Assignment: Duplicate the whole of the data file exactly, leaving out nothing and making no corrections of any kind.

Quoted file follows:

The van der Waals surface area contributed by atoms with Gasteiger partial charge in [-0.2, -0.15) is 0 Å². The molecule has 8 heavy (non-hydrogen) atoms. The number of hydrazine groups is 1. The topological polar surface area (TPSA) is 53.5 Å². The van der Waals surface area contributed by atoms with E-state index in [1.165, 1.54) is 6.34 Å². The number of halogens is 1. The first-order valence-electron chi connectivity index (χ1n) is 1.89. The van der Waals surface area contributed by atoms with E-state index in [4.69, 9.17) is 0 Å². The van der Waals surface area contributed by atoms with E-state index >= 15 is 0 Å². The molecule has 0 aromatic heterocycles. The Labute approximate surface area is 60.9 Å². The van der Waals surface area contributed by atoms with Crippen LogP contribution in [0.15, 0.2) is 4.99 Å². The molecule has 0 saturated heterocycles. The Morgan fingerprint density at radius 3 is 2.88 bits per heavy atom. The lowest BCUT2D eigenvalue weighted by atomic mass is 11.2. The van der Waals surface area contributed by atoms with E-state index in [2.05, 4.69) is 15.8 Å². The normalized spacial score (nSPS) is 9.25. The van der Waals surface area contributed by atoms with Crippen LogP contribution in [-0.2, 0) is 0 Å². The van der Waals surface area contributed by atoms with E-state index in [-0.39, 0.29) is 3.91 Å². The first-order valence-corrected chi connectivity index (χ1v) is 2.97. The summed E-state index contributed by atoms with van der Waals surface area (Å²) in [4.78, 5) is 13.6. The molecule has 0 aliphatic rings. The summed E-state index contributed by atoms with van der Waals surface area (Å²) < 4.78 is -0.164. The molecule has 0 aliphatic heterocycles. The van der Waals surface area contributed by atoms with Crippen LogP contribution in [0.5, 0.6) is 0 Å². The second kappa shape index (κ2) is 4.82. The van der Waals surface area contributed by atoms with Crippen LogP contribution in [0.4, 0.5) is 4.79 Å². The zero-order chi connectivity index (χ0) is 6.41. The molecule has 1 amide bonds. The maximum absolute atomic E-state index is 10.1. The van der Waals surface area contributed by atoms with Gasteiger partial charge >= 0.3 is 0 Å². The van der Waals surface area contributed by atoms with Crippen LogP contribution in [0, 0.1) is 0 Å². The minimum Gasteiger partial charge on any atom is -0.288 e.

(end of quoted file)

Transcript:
The van der Waals surface area contributed by atoms with Gasteiger partial charge in [-0.2, -0.15) is 0 Å². The molecule has 8 heavy (non-hydrogen) atoms. The number of hydrazine groups is 1. The topological polar surface area (TPSA) is 53.5 Å². The van der Waals surface area contributed by atoms with E-state index in [1.165, 1.54) is 6.34 Å². The number of halogens is 1. The first-order valence-electron chi connectivity index (χ1n) is 1.89. The van der Waals surface area contributed by atoms with E-state index in [4.69, 9.17) is 0 Å². The van der Waals surface area contributed by atoms with E-state index >= 15 is 0 Å². The molecule has 0 aromatic heterocycles. The Labute approximate surface area is 60.9 Å². The van der Waals surface area contributed by atoms with Crippen LogP contribution in [0.15, 0.2) is 4.99 Å². The molecule has 0 saturated heterocycles. The Morgan fingerprint density at radius 3 is 2.88 bits per heavy atom. The lowest BCUT2D eigenvalue weighted by atomic mass is 11.2. The van der Waals surface area contributed by atoms with E-state index in [2.05, 4.69) is 15.8 Å². The normalized spacial score (nSPS) is 9.25. The van der Waals surface area contributed by atoms with Crippen LogP contribution in [-0.2, 0) is 0 Å². The van der Waals surface area contributed by atoms with E-state index in [-0.39, 0.29) is 3.91 Å². The first-order valence-corrected chi connectivity index (χ1v) is 2.97. The summed E-state index contributed by atoms with van der Waals surface area (Å²) in [4.78, 5) is 13.6. The molecule has 0 aliphatic rings. The summed E-state index contributed by atoms with van der Waals surface area (Å²) < 4.78 is -0.164. The molecule has 0 aliphatic heterocycles. The van der Waals surface area contributed by atoms with Crippen LogP contribution in [0.5, 0.6) is 0 Å². The second kappa shape index (κ2) is 4.82. The van der Waals surface area contributed by atoms with Crippen LogP contribution in [0.4, 0.5) is 4.79 Å². The zero-order chi connectivity index (χ0) is 6.41. The molecule has 1 amide bonds. The maximum absolute atomic E-state index is 10.1. The van der Waals surface area contributed by atoms with Gasteiger partial charge >= 0.3 is 0 Å². The van der Waals surface area contributed by atoms with Crippen LogP contribution in [0, 0.1) is 0 Å². The minimum Gasteiger partial charge on any atom is -0.288 e.